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Debtors prisons in NH?

Sep 24, 2015

BY: CCNH-LFDA Highlights

The American Civil Liberties Union of New Hampshire (ACLU-NH) has released a study that claims judges are sending many defendants to jail because they are too poor to pay fines. 

The state and federal Constitutions forbid courts from jailing defendants solely because they are too poor to pay fines.  Judges must appoint a defense lawyer and hold a hearing to explore alternatives before jail time is imposed.

ACLU-NH identified 289 cases in 2013 in which a defendant was sent to jail for not paying fines.  By studying court transcripts from a sample of those cases, ACLU-NH concluded that in roughly half of cases judges sent defendants to jail without appointing a lawyer or considering the reasons the defendant could not pay.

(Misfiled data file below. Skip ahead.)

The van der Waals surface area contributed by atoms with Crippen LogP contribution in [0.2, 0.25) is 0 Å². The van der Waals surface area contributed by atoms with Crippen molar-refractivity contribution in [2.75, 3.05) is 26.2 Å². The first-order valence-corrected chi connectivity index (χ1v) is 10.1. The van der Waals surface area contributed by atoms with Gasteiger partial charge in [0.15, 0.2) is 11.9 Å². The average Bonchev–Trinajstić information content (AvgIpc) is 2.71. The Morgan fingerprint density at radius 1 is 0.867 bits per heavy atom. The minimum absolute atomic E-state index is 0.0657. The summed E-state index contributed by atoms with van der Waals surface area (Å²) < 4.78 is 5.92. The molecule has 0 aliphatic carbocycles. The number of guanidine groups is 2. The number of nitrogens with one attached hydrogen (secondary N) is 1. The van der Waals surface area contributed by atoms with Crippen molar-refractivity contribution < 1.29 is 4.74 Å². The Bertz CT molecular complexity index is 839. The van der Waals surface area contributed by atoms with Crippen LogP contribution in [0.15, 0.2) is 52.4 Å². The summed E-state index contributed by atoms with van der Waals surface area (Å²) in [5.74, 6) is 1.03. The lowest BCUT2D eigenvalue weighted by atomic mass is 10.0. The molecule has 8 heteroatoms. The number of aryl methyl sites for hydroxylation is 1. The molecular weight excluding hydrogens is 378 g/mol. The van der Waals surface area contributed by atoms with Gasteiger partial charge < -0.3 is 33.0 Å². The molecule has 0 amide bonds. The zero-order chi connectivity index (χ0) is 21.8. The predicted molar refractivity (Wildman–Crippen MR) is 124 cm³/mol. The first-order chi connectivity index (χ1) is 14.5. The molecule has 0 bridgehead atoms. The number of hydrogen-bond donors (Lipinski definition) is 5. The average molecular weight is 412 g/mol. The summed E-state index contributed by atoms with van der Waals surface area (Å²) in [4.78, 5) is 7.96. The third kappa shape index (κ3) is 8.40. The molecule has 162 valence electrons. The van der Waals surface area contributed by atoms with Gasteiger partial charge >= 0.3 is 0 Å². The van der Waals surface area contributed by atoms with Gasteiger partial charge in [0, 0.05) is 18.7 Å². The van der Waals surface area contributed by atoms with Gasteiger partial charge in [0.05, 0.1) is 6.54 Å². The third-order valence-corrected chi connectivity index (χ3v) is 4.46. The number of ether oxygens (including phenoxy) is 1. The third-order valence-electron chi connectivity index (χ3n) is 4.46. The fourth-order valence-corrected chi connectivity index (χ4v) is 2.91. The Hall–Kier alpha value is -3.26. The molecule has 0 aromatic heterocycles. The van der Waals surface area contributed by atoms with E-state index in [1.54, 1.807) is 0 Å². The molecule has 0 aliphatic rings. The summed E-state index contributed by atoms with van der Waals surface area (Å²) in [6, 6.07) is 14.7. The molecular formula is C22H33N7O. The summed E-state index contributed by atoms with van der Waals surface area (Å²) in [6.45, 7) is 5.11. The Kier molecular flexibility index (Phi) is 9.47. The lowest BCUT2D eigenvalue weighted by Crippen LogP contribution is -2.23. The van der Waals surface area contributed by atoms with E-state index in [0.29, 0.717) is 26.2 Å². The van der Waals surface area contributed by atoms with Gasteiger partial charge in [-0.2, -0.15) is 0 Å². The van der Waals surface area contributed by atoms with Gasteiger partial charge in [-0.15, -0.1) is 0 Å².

According to the study, jailing these individuals cost the state $166,870 in 2013, while the value of the unpaid fines was only $75,850. 

"These practices are legally prohibited, morally questionable, and financially unsound. Nevertheless, they appear to be alive and well in New Hampshire," said Gilles Bissonnette, Legal Director of ACLU-NH. 

However, the study is arguably flawed because it only examined 39 of the 289 cases.  Although those 39 cases were selected randomly, 39 is still a relatively small sample size. 

Circuit Court Administrative Judge Edwin W. Kelly also notes that New Hampshire circuit court judges handled 83,000 cases involving fines in 2013, making the 39 cases even less representative of the whole judicial system. 

"I don't agree with the report that it's a systemic problem," said Kelly.


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Prison Reform | 1 comment(s)
Should NH reform sentencing and/or parole laws to decrease the prison population?


Senator, US Senate (2016 - present); Governor of New Hampshire (2012 - 2016); Senator, NH Senate (2004 - 2010); Majority Leader, NH Senate (2008 - 2010)


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